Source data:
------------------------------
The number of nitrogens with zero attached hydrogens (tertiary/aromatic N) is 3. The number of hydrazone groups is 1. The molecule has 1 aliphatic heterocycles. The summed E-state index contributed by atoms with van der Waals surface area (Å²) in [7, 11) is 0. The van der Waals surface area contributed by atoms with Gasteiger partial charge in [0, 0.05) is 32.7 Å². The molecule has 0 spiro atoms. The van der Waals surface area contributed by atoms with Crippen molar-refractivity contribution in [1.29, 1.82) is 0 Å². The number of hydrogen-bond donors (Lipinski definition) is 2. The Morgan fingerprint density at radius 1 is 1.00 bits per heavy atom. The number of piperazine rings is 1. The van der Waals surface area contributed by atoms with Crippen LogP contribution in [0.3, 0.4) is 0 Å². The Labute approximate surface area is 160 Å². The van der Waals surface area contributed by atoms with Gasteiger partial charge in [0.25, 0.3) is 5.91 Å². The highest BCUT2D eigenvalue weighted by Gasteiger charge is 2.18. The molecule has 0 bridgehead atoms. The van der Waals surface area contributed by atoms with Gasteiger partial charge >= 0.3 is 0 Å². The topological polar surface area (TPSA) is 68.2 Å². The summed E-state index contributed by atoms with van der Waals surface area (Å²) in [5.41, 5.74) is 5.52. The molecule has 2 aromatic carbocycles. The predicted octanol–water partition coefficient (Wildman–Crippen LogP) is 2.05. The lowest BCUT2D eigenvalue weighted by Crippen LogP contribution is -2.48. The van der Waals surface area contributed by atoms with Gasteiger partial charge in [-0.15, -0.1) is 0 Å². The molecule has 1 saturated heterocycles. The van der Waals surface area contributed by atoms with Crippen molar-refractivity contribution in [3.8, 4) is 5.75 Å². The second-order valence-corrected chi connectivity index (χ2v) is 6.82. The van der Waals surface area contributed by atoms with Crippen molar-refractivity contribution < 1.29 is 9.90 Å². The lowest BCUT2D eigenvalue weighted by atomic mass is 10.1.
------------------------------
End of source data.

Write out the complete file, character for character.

The number of nitrogens with zero attached hydrogens (tertiary/aromatic N) is 3. The number of hydrazone groups is 1. The molecule has 1 aliphatic heterocycles. The summed E-state index contributed by atoms with van der Waals surface area (Å²) in [7, 11) is 0. The van der Waals surface area contributed by atoms with Gasteiger partial charge in [0, 0.05) is 32.7 Å². The molecule has 0 spiro atoms. The van der Waals surface area contributed by atoms with Crippen molar-refractivity contribution in [1.29, 1.82) is 0 Å². The number of hydrogen-bond donors (Lipinski definition) is 2. The Morgan fingerprint density at radius 1 is 1.00 bits per heavy atom. The number of piperazine rings is 1. The van der Waals surface area contributed by atoms with Crippen LogP contribution in [0.3, 0.4) is 0 Å². The Labute approximate surface area is 160 Å². The van der Waals surface area contributed by atoms with Gasteiger partial charge in [0.25, 0.3) is 5.91 Å². The highest BCUT2D eigenvalue weighted by Gasteiger charge is 2.18. The molecule has 0 bridgehead atoms. The van der Waals surface area contributed by atoms with Gasteiger partial charge >= 0.3 is 0 Å². The topological polar surface area (TPSA) is 68.2 Å². The summed E-state index contributed by atoms with van der Waals surface area (Å²) in [5.41, 5.74) is 5.52. The molecule has 2 aromatic carbocycles. The predicted octanol–water partition coefficient (Wildman–Crippen LogP) is 2.05. The lowest BCUT2D eigenvalue weighted by Crippen LogP contribution is -2.48. The van der Waals surface area contributed by atoms with Gasteiger partial charge in [-0.15, -0.1) is 0 Å². The molecule has 1 saturated heterocycles. The van der Waals surface area contributed by atoms with Crippen molar-refractivity contribution in [3.8, 4) is 5.75 Å². The second-order valence-corrected chi connectivity index (χ2v) is 6.82. The van der Waals surface area contributed by atoms with Crippen molar-refractivity contribution < 1.29 is 9.90 Å². The lowest BCUT2D eigenvalue weighted by atomic mass is 10.1.